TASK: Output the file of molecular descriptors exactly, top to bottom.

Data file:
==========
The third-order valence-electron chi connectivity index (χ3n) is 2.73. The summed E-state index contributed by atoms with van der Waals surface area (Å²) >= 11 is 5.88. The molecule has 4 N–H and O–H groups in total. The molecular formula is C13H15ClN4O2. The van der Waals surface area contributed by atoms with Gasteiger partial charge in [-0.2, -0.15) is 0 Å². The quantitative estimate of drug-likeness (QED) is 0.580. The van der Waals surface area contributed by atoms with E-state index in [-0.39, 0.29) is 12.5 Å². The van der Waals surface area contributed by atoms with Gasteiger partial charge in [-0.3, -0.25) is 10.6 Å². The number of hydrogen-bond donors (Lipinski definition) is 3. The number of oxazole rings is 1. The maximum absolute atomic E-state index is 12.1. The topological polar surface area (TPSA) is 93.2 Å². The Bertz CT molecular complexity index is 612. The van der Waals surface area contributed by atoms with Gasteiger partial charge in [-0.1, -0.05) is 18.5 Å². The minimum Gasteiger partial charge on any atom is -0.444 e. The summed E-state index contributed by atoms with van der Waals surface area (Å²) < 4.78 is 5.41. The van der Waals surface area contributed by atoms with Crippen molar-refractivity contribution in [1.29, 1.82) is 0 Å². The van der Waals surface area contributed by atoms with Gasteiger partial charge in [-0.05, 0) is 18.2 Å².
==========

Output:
The third-order valence-electron chi connectivity index (χ3n) is 2.73. The summed E-state index contributed by atoms with van der Waals surface area (Å²) >= 11 is 5.88. The molecule has 4 N–H and O–H groups in total. The molecular formula is C13H15ClN4O2. The van der Waals surface area contributed by atoms with Gasteiger partial charge in [-0.2, -0.15) is 0 Å². The quantitative estimate of drug-likeness (QED) is 0.580. The van der Waals surface area contributed by atoms with E-state index in [-0.39, 0.29) is 12.5 Å². The van der Waals surface area contributed by atoms with Gasteiger partial charge in [-0.3, -0.25) is 10.6 Å². The number of hydrogen-bond donors (Lipinski definition) is 3. The number of oxazole rings is 1. The maximum absolute atomic E-state index is 12.1. The topological polar surface area (TPSA) is 93.2 Å². The Bertz CT molecular complexity index is 612. The van der Waals surface area contributed by atoms with Gasteiger partial charge in [-0.1, -0.05) is 18.5 Å². The minimum Gasteiger partial charge on any atom is -0.444 e. The summed E-state index contributed by atoms with van der Waals surface area (Å²) < 4.78 is 5.41. The van der Waals surface area contributed by atoms with Crippen molar-refractivity contribution in [1.29, 1.82) is 0 Å². The van der Waals surface area contributed by atoms with Gasteiger partial charge in [-0.05, 0) is 18.2 Å².